In a recent "Vancouver Sun" article about the top movies of the past decade (2000-2009), the following comment was made about "Brokeback Mountain," the #4 selection, initially seen as a "gay cowboy movie:" "Brokeback earns a place on the list for a few reasons, not the least of which is Heath Ledger's heartbreaking performance as a young man who discovers love in an unlikely place [December 18, 2009, p. D4]." Of course, that unlikely place was in the form of another man, Jack Twist, played compellingly by Jake Gyllenhaal.
Do any of us know for sure where we'll find love? If we're men, can we say for sure we'll never find love with another man? If we're women, can we say for sure we'll never find love with another woman?
Can we say for sure that the greatest love we'll ever find will be with someone of the opposite sex?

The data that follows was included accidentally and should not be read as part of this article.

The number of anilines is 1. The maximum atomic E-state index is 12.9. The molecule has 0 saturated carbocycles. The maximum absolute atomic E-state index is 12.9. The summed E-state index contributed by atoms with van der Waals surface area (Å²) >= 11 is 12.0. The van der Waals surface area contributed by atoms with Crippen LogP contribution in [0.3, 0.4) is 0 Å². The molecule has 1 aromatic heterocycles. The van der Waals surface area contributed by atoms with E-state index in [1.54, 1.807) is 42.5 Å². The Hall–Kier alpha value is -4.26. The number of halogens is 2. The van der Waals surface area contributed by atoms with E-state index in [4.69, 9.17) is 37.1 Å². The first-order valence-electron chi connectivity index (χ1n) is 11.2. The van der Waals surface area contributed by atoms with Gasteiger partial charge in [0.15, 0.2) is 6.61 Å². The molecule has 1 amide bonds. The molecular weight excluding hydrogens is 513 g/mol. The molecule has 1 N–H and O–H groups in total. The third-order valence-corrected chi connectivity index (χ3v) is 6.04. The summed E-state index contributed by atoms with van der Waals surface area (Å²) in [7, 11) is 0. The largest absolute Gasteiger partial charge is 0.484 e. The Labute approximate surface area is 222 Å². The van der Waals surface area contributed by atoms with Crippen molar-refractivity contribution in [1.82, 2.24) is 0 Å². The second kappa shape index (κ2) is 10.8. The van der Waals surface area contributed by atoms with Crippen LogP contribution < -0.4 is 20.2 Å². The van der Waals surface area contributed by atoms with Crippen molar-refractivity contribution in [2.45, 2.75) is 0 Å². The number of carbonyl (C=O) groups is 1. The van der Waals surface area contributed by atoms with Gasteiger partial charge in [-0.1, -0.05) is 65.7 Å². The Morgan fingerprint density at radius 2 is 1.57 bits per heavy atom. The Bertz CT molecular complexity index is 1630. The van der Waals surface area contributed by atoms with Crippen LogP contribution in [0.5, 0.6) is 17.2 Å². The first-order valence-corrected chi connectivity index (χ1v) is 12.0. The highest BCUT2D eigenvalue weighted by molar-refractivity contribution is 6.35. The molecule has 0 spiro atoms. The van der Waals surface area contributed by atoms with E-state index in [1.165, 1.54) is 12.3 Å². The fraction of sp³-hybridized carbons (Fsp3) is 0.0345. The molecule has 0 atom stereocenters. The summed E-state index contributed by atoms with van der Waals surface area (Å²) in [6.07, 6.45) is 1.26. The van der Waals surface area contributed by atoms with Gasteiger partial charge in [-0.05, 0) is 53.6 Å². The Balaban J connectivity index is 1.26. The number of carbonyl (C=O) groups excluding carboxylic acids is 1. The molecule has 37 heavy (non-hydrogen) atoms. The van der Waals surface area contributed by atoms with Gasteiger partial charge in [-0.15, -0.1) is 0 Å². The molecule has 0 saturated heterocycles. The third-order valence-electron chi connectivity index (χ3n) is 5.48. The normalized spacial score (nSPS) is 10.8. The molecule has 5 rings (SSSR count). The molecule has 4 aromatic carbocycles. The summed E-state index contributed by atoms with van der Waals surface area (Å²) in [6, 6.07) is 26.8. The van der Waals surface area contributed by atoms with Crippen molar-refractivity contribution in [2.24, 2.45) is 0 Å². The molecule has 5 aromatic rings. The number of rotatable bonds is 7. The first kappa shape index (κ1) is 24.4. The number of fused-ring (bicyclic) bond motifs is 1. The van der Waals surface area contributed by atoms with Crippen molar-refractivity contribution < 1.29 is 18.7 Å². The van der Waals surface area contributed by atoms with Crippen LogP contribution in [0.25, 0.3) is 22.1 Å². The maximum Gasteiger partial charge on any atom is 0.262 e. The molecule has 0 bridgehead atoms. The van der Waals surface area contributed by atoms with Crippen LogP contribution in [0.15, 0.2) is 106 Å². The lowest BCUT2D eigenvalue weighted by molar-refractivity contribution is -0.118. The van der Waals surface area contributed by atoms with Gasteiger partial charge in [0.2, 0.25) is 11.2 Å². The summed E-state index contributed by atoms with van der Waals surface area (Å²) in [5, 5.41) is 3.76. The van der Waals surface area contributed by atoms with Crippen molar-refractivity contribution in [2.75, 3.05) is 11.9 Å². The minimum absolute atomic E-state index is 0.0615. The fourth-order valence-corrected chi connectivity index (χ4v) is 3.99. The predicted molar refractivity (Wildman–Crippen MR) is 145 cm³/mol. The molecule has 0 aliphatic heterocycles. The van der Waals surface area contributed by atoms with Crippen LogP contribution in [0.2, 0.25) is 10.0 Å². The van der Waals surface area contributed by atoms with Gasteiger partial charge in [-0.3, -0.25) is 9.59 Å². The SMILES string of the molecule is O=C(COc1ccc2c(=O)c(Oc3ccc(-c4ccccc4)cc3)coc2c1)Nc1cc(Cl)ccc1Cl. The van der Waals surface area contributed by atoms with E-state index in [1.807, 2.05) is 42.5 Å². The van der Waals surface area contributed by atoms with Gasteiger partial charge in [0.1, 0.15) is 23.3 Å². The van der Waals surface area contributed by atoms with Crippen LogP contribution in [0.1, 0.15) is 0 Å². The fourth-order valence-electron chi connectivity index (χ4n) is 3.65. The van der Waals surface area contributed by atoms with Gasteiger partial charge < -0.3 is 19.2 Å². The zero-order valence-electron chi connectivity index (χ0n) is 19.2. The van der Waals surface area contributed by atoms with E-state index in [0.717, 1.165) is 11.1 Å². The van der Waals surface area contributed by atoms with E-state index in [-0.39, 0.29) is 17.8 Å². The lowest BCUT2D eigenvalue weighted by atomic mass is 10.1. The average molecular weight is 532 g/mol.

How many people have found love with someone of the same sex, only to deny it because it didn't fit our culture's mould of what's right? Wouldn't it be ironic if we were straight, found love with someone of the same sex, denied it because it was unacceptable to us, yet never found the same love with someone of the opposite sex? Ironic is one word; tragic is another. If that happened, could we say that that was right, that we followed the right path, that we did the right thing, and that we're happy with our choice?
I know someone who, for many years, thought that he was straight, expected to marry a woman, have children, do the straight thing, just like most other men do. Today, well into mid-life, he's with another man. Over the past number of years, they've built a life together. They share a mortgage, a home, and everything else. He would be the first to tell you that he never expected this to happen to him. Their relationship isn't perfect--whose is? But there is something between them that he couldn't get from his past relationships with women, something that holds them together.
I believe it's love.